After two decades in a single-person cell, I moved to an open dorm with 30 other men. Between the smells, stress and lack of privacy, I was happy to spend time in solitary confinement.
COVID-19’s Toll on People of Color Is Worse Than We Knew
New data shows deaths from all causes—COVID and otherwise—have gone up 9 percent among White Americans, but more than 30 percent in communities of color.
During the Pandemic, a Prison Funeral for Our Angel
Despite coronavirus-related lockdown and a skittish staff, prisoners at California Women’s Facility pulled off a full-fledged memorial service for a beloved long-termer.
‘Con Air’ Is Spreading COVID-19 All Over the Federal Prison System
U.S. Marshals are transporting prisoners without testing them for coronavirus
“Nowhere Else to Go”
A Marshall Project / FRONTLINE film that follows an undocumented family’s struggle to survive homelessness, immigrant detention and a rapidly spreading virus.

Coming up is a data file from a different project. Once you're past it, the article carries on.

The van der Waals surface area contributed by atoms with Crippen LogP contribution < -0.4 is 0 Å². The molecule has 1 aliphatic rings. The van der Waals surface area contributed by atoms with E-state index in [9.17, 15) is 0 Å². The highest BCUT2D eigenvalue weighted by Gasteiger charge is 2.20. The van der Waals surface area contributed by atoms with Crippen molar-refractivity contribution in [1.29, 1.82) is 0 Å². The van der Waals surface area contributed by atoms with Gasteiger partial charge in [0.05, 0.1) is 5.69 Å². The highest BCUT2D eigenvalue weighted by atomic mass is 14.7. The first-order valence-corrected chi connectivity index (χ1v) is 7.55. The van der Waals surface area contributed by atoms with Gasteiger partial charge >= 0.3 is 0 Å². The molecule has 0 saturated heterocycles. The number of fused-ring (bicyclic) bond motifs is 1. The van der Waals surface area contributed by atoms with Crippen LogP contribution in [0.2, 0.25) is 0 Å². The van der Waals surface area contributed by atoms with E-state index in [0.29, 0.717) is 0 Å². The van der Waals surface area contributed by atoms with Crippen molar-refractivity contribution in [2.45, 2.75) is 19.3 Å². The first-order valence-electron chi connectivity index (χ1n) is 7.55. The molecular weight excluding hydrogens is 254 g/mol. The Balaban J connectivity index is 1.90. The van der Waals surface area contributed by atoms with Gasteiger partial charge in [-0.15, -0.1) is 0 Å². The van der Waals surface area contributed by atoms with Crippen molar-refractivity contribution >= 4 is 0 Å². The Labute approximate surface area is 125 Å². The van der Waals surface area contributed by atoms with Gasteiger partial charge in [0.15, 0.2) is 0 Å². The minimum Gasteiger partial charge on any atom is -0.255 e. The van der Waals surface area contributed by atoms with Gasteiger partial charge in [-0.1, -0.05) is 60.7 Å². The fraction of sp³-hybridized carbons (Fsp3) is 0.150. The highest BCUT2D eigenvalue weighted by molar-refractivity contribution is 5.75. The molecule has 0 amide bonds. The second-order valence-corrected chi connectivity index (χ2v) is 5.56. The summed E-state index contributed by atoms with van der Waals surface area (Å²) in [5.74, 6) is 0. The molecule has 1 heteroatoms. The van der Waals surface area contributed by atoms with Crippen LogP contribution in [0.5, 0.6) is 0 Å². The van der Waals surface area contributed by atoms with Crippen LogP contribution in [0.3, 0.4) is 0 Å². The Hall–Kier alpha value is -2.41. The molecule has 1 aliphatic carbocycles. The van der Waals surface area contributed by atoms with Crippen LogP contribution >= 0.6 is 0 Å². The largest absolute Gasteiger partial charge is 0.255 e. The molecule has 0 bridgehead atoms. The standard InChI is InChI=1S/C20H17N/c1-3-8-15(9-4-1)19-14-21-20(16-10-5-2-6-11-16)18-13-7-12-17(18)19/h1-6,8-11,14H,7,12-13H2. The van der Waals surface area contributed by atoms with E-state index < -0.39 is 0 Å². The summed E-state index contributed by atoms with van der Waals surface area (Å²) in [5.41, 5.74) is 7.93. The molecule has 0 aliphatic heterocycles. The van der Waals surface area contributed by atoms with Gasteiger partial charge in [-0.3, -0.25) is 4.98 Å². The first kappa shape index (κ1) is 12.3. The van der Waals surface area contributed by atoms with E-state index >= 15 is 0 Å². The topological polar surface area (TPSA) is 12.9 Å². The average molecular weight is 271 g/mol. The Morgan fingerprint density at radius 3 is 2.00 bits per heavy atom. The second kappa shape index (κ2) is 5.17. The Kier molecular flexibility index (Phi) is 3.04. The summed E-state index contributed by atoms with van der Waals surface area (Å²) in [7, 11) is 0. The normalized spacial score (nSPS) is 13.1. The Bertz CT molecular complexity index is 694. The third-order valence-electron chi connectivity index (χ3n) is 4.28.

Your Zoom Interrogation Is About To Start
COVID-19 is changing how police question suspects and witnesses—for the better, some argue.
How Long Can You Hide a Dead Body in a Prison Cell?
Mental-health problems, short staffing plague a Texas lockup in COVID lockdown.
A Year After Prison, He Has a Job, a Fiancée—And a Week Left of Freedom
Richard Midkiff spent 23 years behind bars. A dispute over his decades-old plea deal could send him back for 15 more.
Freed From Prison, Dead from COVID-19, Not Even Counted
Officials’ missteps at Butner made it the deadliest federal lockup.
How ICE Exported the Coronavirus
An investigation reveals how Immigration and Customs Enforcement became a domestic and global spreader of COVID-19.
Their Unlikely Alliance Began at Whataburger. Can They Reform a Texas Jail?
When COVID-19 threatened the jail in Tyler, Texas, an activist pressured her sheriff to make change.
These Political Candidates Are Embracing Their Criminal Records
A group of 2020 hopefuls say their first-hand experience with the justice system makes them best suited to fix it.
“I Begged Them To Let Me Die”: How Federal Prisons Became Coronavirus Death Traps.